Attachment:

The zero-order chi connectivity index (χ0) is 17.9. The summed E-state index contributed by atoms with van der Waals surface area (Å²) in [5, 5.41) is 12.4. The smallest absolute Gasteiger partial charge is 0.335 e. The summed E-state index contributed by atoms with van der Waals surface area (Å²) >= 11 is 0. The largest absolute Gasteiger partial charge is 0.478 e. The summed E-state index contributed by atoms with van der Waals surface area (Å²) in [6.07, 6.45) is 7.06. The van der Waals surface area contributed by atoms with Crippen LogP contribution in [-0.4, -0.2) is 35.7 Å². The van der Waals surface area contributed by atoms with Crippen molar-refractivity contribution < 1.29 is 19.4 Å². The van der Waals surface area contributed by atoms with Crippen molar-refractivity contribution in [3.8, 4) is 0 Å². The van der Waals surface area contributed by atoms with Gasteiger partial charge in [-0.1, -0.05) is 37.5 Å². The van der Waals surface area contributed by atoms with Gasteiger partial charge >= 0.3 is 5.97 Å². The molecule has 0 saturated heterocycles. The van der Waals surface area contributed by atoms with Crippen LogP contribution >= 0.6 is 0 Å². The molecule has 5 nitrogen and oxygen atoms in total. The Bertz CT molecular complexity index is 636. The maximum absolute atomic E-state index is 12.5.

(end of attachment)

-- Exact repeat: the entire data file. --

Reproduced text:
The zero-order chi connectivity index (χ0) is 17.9. The summed E-state index contributed by atoms with van der Waals surface area (Å²) in [5, 5.41) is 12.4. The smallest absolute Gasteiger partial charge is 0.335 e. The summed E-state index contributed by atoms with van der Waals surface area (Å²) >= 11 is 0. The largest absolute Gasteiger partial charge is 0.478 e. The summed E-state index contributed by atoms with van der Waals surface area (Å²) in [6.07, 6.45) is 7.06. The van der Waals surface area contributed by atoms with Crippen LogP contribution in [-0.4, -0.2) is 35.7 Å². The van der Waals surface area contributed by atoms with Crippen molar-refractivity contribution < 1.29 is 19.4 Å². The van der Waals surface area contributed by atoms with Crippen molar-refractivity contribution in [3.8, 4) is 0 Å². The van der Waals surface area contributed by atoms with Gasteiger partial charge in [-0.1, -0.05) is 37.5 Å². The van der Waals surface area contributed by atoms with Gasteiger partial charge >= 0.3 is 5.97 Å². The molecule has 0 saturated heterocycles. The van der Waals surface area contributed by atoms with Crippen LogP contribution >= 0.6 is 0 Å². The molecule has 5 nitrogen and oxygen atoms in total. The Bertz CT molecular complexity index is 636. The maximum absolute atomic E-state index is 12.5.